Clifton began his legal career at the firm after graduating from Hofstra Law School. Five years later, in 1990, he left the law to work for legendary sports agent Bob Woolf. That was the only way to develop a sports law practice at that time — you had “to be on the representation side of the business,” Clifton says.

“When I started practicing 25 years ago, the opportunities to represent franchises and universities were at a much smaller level,” he adds. Now, Clifton and his new firm hope to use Jackson Lewis’ reach across the U.S. (the firm has more than 40 offices in 30 states) to cater to the growing number of professional, minor league and college teams.

Clifton, who will be based in the firm’s Phoenix office, began talking with Jackson Lewis more than a month ago. Talks gradually intensified until Clifton last week announced plans to leave his agency, Scottsdale, Ariz.-based Gaylord Sports Management, to take the Jackson Lewis job. Clifton won’t say whether other firms also approached him about resuming a legal practice.

Now, as he settles into his new position, the former agent is turning his attention to advising management. And his new employer is confident he can successfully make the switch.

“We want to become the go-to firm for sports franchises providing day-to-day [legal] advice,” says Jonathan Spitz, a labor and litigation partner in Jackson Lewis’s Atlanta office. “But we don’t want to just focus on sports-specific issues. The sports industry is made up of employers, and Gregg’s practical experience in that industry will help us understand the specific nuances that those in that industry deal with.”

Clifton laughs when Jackson Lewis’s reputation as a union-busting firm is mentioned. He points out that many of his former players, some of whom held prominent union roles like Glavine, are now in management positions. As Clifton sees it, Jackson Lewis will seek to counsel clients on how to avoid litigation and labor disputes.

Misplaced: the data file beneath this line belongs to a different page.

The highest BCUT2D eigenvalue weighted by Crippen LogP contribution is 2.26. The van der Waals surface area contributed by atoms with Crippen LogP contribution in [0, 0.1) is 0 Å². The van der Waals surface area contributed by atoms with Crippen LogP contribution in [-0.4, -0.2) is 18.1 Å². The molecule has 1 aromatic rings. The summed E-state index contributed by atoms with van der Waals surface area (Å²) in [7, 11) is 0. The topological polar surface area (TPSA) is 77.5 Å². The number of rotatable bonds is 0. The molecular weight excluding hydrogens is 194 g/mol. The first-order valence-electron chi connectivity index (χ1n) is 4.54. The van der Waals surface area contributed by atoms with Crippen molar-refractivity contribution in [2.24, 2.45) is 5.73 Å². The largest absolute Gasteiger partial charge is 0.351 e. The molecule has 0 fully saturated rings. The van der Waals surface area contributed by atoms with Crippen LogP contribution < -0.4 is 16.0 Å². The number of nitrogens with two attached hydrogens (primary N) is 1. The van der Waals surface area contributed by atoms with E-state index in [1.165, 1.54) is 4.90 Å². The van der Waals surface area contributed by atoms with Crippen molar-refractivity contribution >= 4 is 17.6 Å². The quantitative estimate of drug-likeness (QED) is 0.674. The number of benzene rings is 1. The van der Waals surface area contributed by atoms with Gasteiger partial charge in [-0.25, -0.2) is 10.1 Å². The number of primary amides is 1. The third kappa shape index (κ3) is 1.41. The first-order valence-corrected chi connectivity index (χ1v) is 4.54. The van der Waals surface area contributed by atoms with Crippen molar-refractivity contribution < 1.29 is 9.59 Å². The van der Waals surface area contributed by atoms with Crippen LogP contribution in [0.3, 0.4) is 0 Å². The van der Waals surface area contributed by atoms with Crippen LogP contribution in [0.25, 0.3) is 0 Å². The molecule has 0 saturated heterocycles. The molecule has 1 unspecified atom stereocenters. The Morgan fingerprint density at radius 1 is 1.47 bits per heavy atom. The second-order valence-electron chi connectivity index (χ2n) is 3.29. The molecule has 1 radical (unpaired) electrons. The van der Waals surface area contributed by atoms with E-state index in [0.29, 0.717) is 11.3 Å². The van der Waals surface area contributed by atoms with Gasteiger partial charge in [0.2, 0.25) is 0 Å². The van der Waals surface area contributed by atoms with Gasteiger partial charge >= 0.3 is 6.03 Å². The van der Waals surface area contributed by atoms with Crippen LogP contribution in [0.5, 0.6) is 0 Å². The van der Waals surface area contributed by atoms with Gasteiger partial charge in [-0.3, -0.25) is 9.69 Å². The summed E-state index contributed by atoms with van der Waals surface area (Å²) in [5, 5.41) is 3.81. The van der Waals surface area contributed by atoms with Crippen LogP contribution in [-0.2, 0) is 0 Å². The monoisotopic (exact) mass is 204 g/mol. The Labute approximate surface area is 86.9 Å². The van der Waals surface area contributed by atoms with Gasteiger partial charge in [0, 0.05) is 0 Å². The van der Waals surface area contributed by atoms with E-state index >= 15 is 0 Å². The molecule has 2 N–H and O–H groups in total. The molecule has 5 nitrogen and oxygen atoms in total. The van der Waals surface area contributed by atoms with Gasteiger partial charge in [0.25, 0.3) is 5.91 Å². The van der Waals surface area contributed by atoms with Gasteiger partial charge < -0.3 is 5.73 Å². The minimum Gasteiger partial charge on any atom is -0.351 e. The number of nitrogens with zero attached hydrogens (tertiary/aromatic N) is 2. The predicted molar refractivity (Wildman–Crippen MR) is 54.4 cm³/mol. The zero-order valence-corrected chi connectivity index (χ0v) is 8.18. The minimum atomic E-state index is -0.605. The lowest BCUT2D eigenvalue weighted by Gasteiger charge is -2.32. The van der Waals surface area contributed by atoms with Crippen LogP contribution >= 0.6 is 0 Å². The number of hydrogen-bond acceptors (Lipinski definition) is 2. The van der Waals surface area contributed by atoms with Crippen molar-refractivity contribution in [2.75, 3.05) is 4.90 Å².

“One of the things I learned from Bob Woolf was that it’s not about picking the fight or trying to embarrass the other side, it’s [about] trying to achieve a mutually beneficial working relationship,” he says. “It doesn’t matter what side you represent, the goal is still the same.”

Professional franchises aside, another major client base that Clifton and Jackson Lewis hope to market their services to are colleges and universities dealing with an increasing number of NCAA and government regulations. Some areas coming under greater scrutiny, such as drug testing, are really labor and employment issues, Clifton says.

A recent Associated Press report found that more than half of the 42 states with sports agent laws were not enforcing their requirements. In the past six months alone, coaches at college football powerhouses like Alabama, Florida and USC have called for restrictions on agents and financial advisers that threaten the eligibility of their players. When asked about the study and the negative publicity surrounding agents, Clifton says it’s one of the reasons he decided to leave the business.

“One of the things that was disappointing to me was that there were less lawyers involved [in the sports agent business],” Clifton says. “We had folks coming into it with no knowledge of what it takes to be a sports representative.”

Spitz adds that with many schools wanting to protect the eligibility of their athletes, college programs will be looking for legal counsel to represent them in negotiations with the NCAA or other organizations to handle investigations stemming from those disputes.

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